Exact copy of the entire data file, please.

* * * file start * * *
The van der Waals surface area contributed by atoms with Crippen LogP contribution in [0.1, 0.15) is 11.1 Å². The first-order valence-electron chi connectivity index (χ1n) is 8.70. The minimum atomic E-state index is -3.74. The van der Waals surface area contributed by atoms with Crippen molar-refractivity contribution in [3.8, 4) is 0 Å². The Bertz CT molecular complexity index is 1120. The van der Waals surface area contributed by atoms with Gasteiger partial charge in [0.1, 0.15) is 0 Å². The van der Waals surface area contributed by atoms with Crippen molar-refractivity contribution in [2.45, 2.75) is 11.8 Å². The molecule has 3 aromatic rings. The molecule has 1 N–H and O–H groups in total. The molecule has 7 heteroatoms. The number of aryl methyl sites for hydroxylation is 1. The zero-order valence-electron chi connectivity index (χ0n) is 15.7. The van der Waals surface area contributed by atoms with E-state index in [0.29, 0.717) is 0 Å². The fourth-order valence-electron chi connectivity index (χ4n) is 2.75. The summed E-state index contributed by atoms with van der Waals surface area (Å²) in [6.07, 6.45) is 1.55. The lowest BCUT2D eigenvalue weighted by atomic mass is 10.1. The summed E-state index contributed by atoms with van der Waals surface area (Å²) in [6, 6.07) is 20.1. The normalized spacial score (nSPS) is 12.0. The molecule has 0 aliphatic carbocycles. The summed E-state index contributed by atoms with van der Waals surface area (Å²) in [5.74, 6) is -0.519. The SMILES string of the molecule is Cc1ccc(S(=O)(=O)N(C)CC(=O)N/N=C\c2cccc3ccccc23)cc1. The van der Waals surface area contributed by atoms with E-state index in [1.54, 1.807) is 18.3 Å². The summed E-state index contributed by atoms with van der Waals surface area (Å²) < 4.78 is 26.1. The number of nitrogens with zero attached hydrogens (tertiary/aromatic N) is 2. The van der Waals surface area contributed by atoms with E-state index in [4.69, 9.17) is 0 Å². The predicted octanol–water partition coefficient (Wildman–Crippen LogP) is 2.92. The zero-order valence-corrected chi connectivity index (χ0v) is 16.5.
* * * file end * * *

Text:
The van der Waals surface area contributed by atoms with Crippen LogP contribution in [0.1, 0.15) is 11.1 Å². The first-order valence-electron chi connectivity index (χ1n) is 8.70. The minimum atomic E-state index is -3.74. The van der Waals surface area contributed by atoms with Crippen molar-refractivity contribution in [3.8, 4) is 0 Å². The Bertz CT molecular complexity index is 1120. The van der Waals surface area contributed by atoms with Gasteiger partial charge in [0.1, 0.15) is 0 Å². The van der Waals surface area contributed by atoms with Crippen molar-refractivity contribution in [2.45, 2.75) is 11.8 Å². The molecule has 3 aromatic rings. The molecule has 1 N–H and O–H groups in total. The molecule has 7 heteroatoms. The number of aryl methyl sites for hydroxylation is 1. The zero-order valence-electron chi connectivity index (χ0n) is 15.7. The van der Waals surface area contributed by atoms with E-state index in [0.29, 0.717) is 0 Å². The fourth-order valence-electron chi connectivity index (χ4n) is 2.75. The summed E-state index contributed by atoms with van der Waals surface area (Å²) in [6.07, 6.45) is 1.55. The lowest BCUT2D eigenvalue weighted by atomic mass is 10.1. The summed E-state index contributed by atoms with van der Waals surface area (Å²) in [6, 6.07) is 20.1. The normalized spacial score (nSPS) is 12.0. The molecule has 0 aliphatic carbocycles. The summed E-state index contributed by atoms with van der Waals surface area (Å²) in [5.74, 6) is -0.519. The SMILES string of the molecule is Cc1ccc(S(=O)(=O)N(C)CC(=O)N/N=C\c2cccc3ccccc23)cc1. The van der Waals surface area contributed by atoms with E-state index in [1.54, 1.807) is 18.3 Å². The summed E-state index contributed by atoms with van der Waals surface area (Å²) < 4.78 is 26.1. The number of nitrogens with zero attached hydrogens (tertiary/aromatic N) is 2. The van der Waals surface area contributed by atoms with E-state index in [4.69, 9.17) is 0 Å². The predicted octanol–water partition coefficient (Wildman–Crippen LogP) is 2.92. The zero-order valence-corrected chi connectivity index (χ0v) is 16.5.